You do see an increase in write-off rates year over year, but this is primarily due to the significantly lower loan and receivable balances as opposed to there being any significant change yet in these traditional credit metrics, though we would expect to see some impact on these metrics in future quarters. In addition, our delinquency dollars and rates continue to be down year over year and sequentially in the third quarter. And in fact, our third-quarter delinquency rates are the lowest we've seen in several years, which is certainly unusual given the economic environment. We feel good about our credit performance, our risk management capabilities and the work we've done to manage our exposure so far.

It all starts with the changes we've made over the last few years in our risk management practices, which gave us a solid starting position, as well as the way we mobilized our organization to ensure that we had the appropriate programs and people in place to support our card members who needed financial assistance. Of course, like others, our customers are also helped by external factors such as the impact of record levels of government stimulus and the broad availability of forbearance programs. As a result, we do remain cautious about the potential for future shocks to the economy, and that caution is reflected in the macroeconomic outlook that informs our credit reserves. Moving on to Slide 17, you will see that our provision expense for the third quarter is significantly lower sequentially and also declined 24% year over year, simply reflecting our strong credit performance, as well as a modest adjustment to our reserves.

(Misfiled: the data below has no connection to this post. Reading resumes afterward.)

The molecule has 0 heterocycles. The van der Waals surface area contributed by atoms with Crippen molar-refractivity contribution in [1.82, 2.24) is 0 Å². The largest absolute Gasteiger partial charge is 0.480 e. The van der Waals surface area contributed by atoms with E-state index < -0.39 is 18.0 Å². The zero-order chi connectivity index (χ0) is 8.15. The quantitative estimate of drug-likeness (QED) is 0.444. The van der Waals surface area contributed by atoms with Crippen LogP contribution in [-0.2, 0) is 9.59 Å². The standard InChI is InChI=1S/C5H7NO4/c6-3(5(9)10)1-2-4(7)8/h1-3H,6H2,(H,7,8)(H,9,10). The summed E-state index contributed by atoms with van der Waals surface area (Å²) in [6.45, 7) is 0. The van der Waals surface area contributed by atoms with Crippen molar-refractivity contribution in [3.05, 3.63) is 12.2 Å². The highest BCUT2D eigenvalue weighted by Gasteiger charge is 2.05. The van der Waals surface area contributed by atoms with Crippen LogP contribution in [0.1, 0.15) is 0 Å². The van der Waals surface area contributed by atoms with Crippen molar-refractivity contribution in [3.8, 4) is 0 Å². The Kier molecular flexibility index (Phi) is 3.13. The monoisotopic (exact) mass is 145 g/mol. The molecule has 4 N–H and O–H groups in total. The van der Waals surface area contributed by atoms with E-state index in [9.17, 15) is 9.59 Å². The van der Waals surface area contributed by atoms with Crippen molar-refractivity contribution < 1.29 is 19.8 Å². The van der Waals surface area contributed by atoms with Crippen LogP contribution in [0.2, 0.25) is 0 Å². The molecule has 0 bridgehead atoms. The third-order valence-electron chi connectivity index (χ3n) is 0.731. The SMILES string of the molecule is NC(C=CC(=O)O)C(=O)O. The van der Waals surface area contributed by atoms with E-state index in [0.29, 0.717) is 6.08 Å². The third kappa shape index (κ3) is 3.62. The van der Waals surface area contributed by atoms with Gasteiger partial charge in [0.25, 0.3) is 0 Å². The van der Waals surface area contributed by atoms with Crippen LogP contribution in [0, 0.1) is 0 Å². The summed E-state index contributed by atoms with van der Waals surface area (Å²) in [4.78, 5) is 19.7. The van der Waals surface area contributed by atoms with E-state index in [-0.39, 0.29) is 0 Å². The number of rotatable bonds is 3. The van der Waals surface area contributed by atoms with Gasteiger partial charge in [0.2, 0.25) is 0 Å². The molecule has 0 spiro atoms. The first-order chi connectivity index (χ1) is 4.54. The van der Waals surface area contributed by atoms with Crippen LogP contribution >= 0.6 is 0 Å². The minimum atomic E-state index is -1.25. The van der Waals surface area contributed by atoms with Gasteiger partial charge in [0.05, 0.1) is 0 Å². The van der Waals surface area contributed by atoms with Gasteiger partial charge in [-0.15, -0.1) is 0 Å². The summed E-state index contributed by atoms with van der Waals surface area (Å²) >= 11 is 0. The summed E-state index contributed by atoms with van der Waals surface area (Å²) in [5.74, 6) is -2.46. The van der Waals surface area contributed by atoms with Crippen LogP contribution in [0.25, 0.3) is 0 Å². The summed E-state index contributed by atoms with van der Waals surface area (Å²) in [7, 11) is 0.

As we think about the range of economic outcomes that are used in our modeling of CECL reserves to the expected lifetime loss of the receivables and loans on our balance sheet, you will see on Slide 18 that the range of macroeconomic assumptions we have used in our calculations are more divergent for the third quarter relative to Q2. The baseline scenario has improved a bit for the prior quarter, but the downside scenario is more pessimistic. And we have weighted it more than we did in Q2, given the continued high level of uncertainty in the economy and the pace of recovery. The impact of this more cautious set of macroeconomic assumptions on our reserve models was offset by our favorable credit metrics and also a modest sequential decline in loan volumes this quarter, resulting overall in there being very little change to our reserve levels, as you can see on Slide 19.